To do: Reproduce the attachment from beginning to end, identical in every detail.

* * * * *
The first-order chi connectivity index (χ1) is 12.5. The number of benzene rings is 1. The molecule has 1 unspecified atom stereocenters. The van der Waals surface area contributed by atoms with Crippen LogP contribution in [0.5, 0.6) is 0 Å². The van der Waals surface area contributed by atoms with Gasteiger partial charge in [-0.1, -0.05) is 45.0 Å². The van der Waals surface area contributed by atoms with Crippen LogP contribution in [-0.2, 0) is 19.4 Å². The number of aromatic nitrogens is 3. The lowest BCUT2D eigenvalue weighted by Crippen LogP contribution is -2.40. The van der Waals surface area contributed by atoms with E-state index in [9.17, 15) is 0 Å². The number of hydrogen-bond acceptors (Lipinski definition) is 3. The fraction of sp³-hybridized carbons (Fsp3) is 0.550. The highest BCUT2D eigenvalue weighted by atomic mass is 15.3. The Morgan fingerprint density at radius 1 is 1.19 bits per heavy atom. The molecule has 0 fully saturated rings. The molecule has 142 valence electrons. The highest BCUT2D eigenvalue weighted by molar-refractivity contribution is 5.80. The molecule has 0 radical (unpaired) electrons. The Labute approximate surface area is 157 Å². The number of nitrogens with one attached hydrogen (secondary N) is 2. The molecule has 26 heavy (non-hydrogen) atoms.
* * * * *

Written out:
The first-order chi connectivity index (χ1) is 12.5. The number of benzene rings is 1. The molecule has 1 unspecified atom stereocenters. The van der Waals surface area contributed by atoms with Crippen LogP contribution in [0.5, 0.6) is 0 Å². The van der Waals surface area contributed by atoms with Gasteiger partial charge in [-0.1, -0.05) is 45.0 Å². The van der Waals surface area contributed by atoms with Crippen LogP contribution in [-0.2, 0) is 19.4 Å². The number of aromatic nitrogens is 3. The lowest BCUT2D eigenvalue weighted by Crippen LogP contribution is -2.40. The van der Waals surface area contributed by atoms with E-state index in [9.17, 15) is 0 Å². The number of hydrogen-bond acceptors (Lipinski definition) is 3. The fraction of sp³-hybridized carbons (Fsp3) is 0.550. The highest BCUT2D eigenvalue weighted by atomic mass is 15.3. The Morgan fingerprint density at radius 1 is 1.19 bits per heavy atom. The molecule has 0 fully saturated rings. The molecule has 142 valence electrons. The highest BCUT2D eigenvalue weighted by molar-refractivity contribution is 5.80. The molecule has 0 radical (unpaired) electrons. The Labute approximate surface area is 157 Å². The number of nitrogens with one attached hydrogen (secondary N) is 2. The molecule has 26 heavy (non-hydrogen) atoms.